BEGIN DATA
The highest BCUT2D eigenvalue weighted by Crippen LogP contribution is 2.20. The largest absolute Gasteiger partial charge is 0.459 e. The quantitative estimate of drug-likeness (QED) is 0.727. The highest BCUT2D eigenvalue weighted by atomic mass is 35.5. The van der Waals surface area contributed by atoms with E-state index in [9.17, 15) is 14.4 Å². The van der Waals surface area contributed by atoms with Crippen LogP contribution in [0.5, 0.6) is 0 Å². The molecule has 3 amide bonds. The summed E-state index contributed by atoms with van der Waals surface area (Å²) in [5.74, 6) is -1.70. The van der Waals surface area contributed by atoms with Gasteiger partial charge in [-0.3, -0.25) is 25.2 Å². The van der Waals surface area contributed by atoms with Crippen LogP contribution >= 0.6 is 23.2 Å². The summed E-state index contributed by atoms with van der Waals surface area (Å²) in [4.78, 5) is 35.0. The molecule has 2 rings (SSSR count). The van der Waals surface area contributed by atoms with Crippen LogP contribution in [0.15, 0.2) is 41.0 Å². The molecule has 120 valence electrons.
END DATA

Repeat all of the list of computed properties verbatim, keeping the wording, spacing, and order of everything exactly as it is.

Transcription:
The highest BCUT2D eigenvalue weighted by Crippen LogP contribution is 2.20. The largest absolute Gasteiger partial charge is 0.459 e. The quantitative estimate of drug-likeness (QED) is 0.727. The highest BCUT2D eigenvalue weighted by atomic mass is 35.5. The van der Waals surface area contributed by atoms with E-state index in [9.17, 15) is 14.4 Å². The van der Waals surface area contributed by atoms with Crippen LogP contribution in [0.5, 0.6) is 0 Å². The molecule has 3 amide bonds. The summed E-state index contributed by atoms with van der Waals surface area (Å²) in [5.74, 6) is -1.70. The van der Waals surface area contributed by atoms with Gasteiger partial charge in [-0.3, -0.25) is 25.2 Å². The van der Waals surface area contributed by atoms with Crippen LogP contribution >= 0.6 is 23.2 Å². The summed E-state index contributed by atoms with van der Waals surface area (Å²) in [4.78, 5) is 35.0. The molecule has 2 rings (SSSR count). The van der Waals surface area contributed by atoms with Crippen LogP contribution in [0.15, 0.2) is 41.0 Å². The molecule has 120 valence electrons.